Almost a week after the Obama administration overturned a ban issued by the International Trade Commission against the import of certain Apple items, the ITC made a similar ruling — this time, against Samsung.
The commission on Friday banned the import of two older versions of the Galaxy smartphone and Galaxy tablet, agreeing with Apple’s contention that those products infringed two of its patents. As with the Apple ban, the matter now goes to the Obama administration.
Whether it will overturn the ban is debatable. On one hand, such vetoes are rare; on the other, the administration is likely aware it will be perceived as favoring a U.S. company over a foreign competitor if it does not.
Consumers theoretically will be impacted by the ITC ban, although in practicality the effect will be limited at best. The models affected are older ones, for starters. Also, Samsung has been developing a workaround to skirt the ITC decision.
A Busy Day
Meanwhile, on the same day the ITC released its decision, Samsung and Apple squared off in federal court over a separate patent matter.
Apple asked the U.S. Court of Appeals for the Federal Circuit to block sales of the Samsung devices that a jury found last year to have infringed Apple’s patents. Apple hopes to overturn Judge Luch Koh’s decision allowing Samsung to continue selling devices found to infringe Apple patents.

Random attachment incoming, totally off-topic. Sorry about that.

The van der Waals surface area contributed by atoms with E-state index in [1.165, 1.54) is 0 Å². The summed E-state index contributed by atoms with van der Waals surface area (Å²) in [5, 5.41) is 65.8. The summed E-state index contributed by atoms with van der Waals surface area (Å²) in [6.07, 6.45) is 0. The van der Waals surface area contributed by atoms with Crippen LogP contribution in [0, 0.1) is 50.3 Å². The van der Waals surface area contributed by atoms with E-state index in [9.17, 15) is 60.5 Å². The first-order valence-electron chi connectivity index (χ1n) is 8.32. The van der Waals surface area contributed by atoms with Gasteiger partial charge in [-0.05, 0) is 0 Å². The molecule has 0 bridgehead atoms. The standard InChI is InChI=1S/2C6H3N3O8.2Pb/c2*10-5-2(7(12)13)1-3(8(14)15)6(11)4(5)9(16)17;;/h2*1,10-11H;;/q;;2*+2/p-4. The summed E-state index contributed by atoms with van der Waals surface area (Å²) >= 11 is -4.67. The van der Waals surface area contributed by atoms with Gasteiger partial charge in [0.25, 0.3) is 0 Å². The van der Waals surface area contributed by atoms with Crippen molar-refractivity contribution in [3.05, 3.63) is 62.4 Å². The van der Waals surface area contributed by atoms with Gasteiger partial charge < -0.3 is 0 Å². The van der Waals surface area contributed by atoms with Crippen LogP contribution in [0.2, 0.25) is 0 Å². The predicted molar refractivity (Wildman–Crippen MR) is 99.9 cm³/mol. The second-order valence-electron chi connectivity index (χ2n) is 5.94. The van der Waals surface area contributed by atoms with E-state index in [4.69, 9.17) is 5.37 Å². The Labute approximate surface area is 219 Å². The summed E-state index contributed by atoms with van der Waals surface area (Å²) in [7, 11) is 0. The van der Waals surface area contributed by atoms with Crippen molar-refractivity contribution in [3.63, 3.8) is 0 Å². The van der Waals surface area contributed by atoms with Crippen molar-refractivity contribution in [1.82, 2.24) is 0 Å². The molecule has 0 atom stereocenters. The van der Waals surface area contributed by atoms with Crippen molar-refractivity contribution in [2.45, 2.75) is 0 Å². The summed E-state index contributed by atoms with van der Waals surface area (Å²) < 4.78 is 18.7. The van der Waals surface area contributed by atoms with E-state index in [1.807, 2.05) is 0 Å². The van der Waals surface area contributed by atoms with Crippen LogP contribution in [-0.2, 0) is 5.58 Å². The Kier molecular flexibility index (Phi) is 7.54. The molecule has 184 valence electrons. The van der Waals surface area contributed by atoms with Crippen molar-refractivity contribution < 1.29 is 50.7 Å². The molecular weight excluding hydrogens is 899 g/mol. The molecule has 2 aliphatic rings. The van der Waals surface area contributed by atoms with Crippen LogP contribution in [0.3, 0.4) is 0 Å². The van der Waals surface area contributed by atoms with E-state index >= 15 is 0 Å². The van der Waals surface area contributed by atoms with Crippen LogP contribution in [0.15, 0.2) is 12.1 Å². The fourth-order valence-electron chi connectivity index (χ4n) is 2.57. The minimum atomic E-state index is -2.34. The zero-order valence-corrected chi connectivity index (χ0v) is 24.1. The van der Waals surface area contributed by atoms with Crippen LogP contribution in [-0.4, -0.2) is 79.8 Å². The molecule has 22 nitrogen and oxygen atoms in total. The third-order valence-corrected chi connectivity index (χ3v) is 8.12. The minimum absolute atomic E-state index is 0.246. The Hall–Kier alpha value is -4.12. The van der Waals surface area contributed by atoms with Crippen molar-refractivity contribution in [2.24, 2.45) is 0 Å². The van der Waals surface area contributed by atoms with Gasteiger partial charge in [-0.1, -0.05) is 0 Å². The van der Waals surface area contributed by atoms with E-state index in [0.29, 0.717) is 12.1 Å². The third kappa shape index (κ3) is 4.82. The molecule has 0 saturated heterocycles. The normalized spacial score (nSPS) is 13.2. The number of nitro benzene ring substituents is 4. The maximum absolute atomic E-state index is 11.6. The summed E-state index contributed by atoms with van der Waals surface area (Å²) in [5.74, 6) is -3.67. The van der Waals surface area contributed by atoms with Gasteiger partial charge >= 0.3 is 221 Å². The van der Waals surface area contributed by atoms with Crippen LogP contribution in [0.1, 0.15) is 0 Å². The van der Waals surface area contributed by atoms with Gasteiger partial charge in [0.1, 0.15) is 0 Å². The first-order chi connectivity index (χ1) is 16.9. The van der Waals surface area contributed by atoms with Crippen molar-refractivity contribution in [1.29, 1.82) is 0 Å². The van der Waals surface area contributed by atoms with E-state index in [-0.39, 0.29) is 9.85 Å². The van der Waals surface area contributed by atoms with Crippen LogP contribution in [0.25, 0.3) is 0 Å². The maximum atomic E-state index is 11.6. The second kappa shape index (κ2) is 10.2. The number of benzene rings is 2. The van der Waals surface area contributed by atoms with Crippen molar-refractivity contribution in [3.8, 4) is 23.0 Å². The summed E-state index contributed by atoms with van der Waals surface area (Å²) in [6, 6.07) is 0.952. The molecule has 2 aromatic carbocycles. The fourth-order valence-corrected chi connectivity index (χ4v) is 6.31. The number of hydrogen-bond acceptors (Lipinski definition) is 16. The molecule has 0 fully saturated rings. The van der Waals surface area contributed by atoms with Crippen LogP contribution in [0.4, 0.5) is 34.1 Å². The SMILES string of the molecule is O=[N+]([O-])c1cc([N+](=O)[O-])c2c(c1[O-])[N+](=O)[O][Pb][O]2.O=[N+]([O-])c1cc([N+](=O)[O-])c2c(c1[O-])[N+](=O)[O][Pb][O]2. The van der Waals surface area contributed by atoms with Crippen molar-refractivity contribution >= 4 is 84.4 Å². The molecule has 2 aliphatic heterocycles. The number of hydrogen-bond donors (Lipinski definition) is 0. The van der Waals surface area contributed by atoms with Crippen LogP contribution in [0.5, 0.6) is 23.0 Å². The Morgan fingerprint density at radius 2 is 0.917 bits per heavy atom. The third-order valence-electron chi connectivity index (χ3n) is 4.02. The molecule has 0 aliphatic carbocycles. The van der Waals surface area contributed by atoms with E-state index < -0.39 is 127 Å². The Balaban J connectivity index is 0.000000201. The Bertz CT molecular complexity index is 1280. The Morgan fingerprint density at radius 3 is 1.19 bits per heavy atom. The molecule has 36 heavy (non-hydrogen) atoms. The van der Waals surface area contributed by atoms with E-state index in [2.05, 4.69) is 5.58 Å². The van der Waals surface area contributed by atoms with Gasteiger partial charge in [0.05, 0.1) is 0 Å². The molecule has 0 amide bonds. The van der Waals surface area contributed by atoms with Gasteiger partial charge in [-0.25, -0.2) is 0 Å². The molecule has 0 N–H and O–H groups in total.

That decision stemmed from the court case Apple filed against Samsung in 2011, which went to trial last year and resulted in a blockbuster victory for Apple, including damages exceeding $1 billion.
Koh presided over that case, but found that Apple did not prove it had been harmed by Samsung’s infringement. The judge subsequently reduced the damages awarded and ordered a new trial on the penalty portion of the case. Also, Samsung has filed an appeal.
Business as Usual
Although the companies are both fighting tooth and nail to win their causes, whether before the ITC or in appellate court, it’s unlikely that any individual outcomes will impact their legal tactics and decision-making to any significant degree.
From a big-picture perspective, they’re likely to change very little, Peter Toren, a partner with Weisbrod Matteis & Copley, told the E-Commerce Times.
“The overturn of ITC’s decision to ban certain Apple products didn’t really change the dynamics of these two companies clashing over patent rights,” he said.
The bottom line is that Apple and Samsung are jockeying to get even the smallest advantage in their fight over mobile patent rights and marketshare.
“The industry is so competitive right now,” noted Toren, “that they are willing to accept whatever small advantages they can gain.”